Where’s Ilie Nastase?

Just back from a successful Medjet trip to London to meet with our underwriters from Lloyd’s and for the first time stayed a few extra days to visit Wimbledon for the tournament. So if you’re a tennis fan here are some random Sunday musings:

–What ever happened to Bud Collins?

–The best job in the tennis world used to be a net-cord judge. All you ever had to do was raise your hand. Why don’t they exist anymore?

— How on earth did tennis ever come up with a Love-15-30-40 scoring system. Don’t pretend you know. You don’t. I get how golf became 18 holes- you can buy one of two tales – either there were 18 shots in a fifth of scotch and when it ran out so did the round. Or darkness hit out after the first ever 18 holes were played thus it was an 18 hole game. But tennis scoring makes no sense. And the French, who live in a world of amour, don’t even use love in their tennis verbiage They call it zero. Which I do understand.

–We were lucky enough to have two days of Centre Court seats at Wimbledon. You know you are someplace special when you walk into Centre Court after watching it on television for 50 years. It was as magnificent as I always imagined it to be. A shrine of the international sports world, no doubt. The aura though has been compromised a bit by the presence of the retractable roof. It may be practical but certainly not eye-friendly. Still very hair-raising to walk into the venue for the very first time. Even if you don’t have any hair.

–Our seats were a monarch’s toss from the Royal Box, much larger than you see on TV. The box seats about 50 royalty or royal-wanna-bees. Prince Phillip and Camilla Parker Bowles were front row. Wimbledon runs for a fortnight every year. What on earth do these people do the other 50 weeks?

–Centre Court is one of those venues that sounds on television just like it does when you sit there. Unmistakable, from the polite double-fault applause to rousing cheers on outright winners, but please get yourself under control before the next point is played.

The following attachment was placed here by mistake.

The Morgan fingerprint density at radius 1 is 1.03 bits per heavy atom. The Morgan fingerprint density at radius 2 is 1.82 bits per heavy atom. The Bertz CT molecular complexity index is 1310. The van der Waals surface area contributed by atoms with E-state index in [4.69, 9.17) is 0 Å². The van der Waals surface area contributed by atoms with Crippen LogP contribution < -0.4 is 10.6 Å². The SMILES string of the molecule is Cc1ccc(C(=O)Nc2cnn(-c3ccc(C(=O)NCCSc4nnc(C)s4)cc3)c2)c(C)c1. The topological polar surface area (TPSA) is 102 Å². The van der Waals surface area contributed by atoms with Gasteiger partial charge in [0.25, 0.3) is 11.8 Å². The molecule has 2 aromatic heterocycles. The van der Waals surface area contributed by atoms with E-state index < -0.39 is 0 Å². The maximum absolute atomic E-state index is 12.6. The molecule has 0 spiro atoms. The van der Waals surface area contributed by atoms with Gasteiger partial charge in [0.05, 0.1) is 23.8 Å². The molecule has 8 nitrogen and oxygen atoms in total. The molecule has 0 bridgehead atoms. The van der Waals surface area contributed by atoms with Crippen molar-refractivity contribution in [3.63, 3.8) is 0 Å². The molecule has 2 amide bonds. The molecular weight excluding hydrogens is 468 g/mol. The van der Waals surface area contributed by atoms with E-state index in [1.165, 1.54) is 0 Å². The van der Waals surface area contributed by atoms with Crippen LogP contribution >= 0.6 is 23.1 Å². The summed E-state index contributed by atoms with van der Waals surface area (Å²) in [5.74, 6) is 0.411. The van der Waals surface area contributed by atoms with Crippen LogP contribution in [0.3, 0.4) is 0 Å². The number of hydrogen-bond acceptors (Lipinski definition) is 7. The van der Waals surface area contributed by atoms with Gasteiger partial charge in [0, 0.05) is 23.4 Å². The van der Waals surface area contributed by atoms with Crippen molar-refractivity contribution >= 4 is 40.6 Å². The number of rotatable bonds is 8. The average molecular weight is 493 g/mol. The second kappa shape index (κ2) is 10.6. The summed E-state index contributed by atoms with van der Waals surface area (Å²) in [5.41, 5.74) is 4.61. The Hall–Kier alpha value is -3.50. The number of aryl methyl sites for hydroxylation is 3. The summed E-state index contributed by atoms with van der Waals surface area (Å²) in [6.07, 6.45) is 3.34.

–Been to three Grand Slam sites. The French Open at Roland Garros in Paris is like an international street fair designed to hold 1000 people and 1500 show up. The US Open in New York is like being at Times Square on New Year’s Eve and feeling like you are constantly walking against the flow of traffic. Wimbledon is a Sunday afternoon at Hyde Park, where everyone is so damn polite and proper, you’re ashamed just thinking a bad thought.

–On the other hand Augusta National and The Masters, which we were lucky enough to visit in April, is a pristine congenial police state.

–Don’t even think about wearing jeans to Wimbledon or The Masters. Nobody does. And while smart shorts are in order for Augusta, they are rare at Wimbeldon. The Centre Court crowd was jackets and ties or nice slacks and a stylish shirt. Ladies had skirts and dresses and those with hats were snappy. The players still have to wear white. I think I had the only Pittsburgh Pirates windbreaker on the grounds.

–The Masters rolls back concession prices. A buck for an ice cream; $1.50 for a sandwich; $1.50 for a Coke and a hefty $3.00 for a beer. Wimbledon doesn’t subscribe to that philosophy. Other than the obligatory strawberries and cream for about $4 conversion, the very British summer drink, Pimms, was all around for a USD exchange of about $12.00 a glass. You may also bring in your own bottle of wine. Can you imagine getting that through a bag check at a sports venue here? And though not prohibited, nobody brought food into Centre Court. A bag of candy was about all you saw. This would not work at the US Open.